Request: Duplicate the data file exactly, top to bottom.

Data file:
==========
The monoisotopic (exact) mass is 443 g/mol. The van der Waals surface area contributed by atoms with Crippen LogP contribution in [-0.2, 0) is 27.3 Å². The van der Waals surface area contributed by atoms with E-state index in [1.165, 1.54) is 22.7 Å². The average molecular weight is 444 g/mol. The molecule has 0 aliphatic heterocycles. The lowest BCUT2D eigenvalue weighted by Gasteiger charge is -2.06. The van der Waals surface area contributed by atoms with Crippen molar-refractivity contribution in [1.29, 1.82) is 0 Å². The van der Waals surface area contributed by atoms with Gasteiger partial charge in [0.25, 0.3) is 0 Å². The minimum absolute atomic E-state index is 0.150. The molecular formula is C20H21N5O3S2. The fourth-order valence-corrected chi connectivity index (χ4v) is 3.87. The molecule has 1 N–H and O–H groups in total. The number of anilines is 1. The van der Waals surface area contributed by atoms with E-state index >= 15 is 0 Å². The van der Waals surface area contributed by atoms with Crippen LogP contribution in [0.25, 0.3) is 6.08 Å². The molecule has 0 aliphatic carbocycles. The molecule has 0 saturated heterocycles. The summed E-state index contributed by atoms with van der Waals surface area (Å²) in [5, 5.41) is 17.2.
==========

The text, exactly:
The monoisotopic (exact) mass is 443 g/mol. The van der Waals surface area contributed by atoms with Crippen LogP contribution in [-0.2, 0) is 27.3 Å². The van der Waals surface area contributed by atoms with E-state index in [1.165, 1.54) is 22.7 Å². The average molecular weight is 444 g/mol. The molecule has 0 aliphatic heterocycles. The lowest BCUT2D eigenvalue weighted by Gasteiger charge is -2.06. The van der Waals surface area contributed by atoms with Crippen molar-refractivity contribution in [1.29, 1.82) is 0 Å². The van der Waals surface area contributed by atoms with Gasteiger partial charge in [0.25, 0.3) is 0 Å². The minimum absolute atomic E-state index is 0.150. The molecular formula is C20H21N5O3S2. The fourth-order valence-corrected chi connectivity index (χ4v) is 3.87. The molecule has 1 N–H and O–H groups in total. The number of anilines is 1. The van der Waals surface area contributed by atoms with E-state index >= 15 is 0 Å². The van der Waals surface area contributed by atoms with Crippen LogP contribution in [0.25, 0.3) is 6.08 Å². The molecule has 0 aliphatic carbocycles. The molecule has 0 saturated heterocycles. The summed E-state index contributed by atoms with van der Waals surface area (Å²) in [5, 5.41) is 17.2.